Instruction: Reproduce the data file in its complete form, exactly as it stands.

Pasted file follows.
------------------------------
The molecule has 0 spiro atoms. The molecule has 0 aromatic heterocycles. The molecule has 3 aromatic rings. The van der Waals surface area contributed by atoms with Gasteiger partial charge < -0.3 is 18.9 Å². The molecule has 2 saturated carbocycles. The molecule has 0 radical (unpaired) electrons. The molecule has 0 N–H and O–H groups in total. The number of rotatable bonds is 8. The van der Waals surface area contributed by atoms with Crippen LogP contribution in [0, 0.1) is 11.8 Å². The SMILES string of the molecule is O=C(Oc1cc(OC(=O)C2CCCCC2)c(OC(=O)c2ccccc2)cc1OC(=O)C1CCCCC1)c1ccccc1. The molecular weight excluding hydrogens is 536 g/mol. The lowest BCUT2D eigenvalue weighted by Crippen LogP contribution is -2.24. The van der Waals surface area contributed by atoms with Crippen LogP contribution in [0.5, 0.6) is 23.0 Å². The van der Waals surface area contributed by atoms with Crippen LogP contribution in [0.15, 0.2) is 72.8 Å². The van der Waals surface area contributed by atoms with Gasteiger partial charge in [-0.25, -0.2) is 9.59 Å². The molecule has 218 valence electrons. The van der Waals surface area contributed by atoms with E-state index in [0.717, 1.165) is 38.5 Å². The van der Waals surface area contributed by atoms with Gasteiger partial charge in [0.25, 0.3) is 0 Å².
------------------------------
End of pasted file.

The molecule has 0 spiro atoms. The molecule has 0 aromatic heterocycles. The molecule has 3 aromatic rings. The van der Waals surface area contributed by atoms with Gasteiger partial charge < -0.3 is 18.9 Å². The molecule has 2 saturated carbocycles. The molecule has 0 radical (unpaired) electrons. The molecule has 0 N–H and O–H groups in total. The number of rotatable bonds is 8. The van der Waals surface area contributed by atoms with Crippen LogP contribution in [0, 0.1) is 11.8 Å². The SMILES string of the molecule is O=C(Oc1cc(OC(=O)C2CCCCC2)c(OC(=O)c2ccccc2)cc1OC(=O)C1CCCCC1)c1ccccc1. The molecular weight excluding hydrogens is 536 g/mol. The lowest BCUT2D eigenvalue weighted by Crippen LogP contribution is -2.24. The van der Waals surface area contributed by atoms with Crippen LogP contribution in [0.5, 0.6) is 23.0 Å². The van der Waals surface area contributed by atoms with Crippen LogP contribution in [0.15, 0.2) is 72.8 Å². The van der Waals surface area contributed by atoms with Gasteiger partial charge in [-0.25, -0.2) is 9.59 Å². The molecule has 218 valence electrons. The van der Waals surface area contributed by atoms with E-state index in [0.717, 1.165) is 38.5 Å². The van der Waals surface area contributed by atoms with Gasteiger partial charge in [0.25, 0.3) is 0 Å².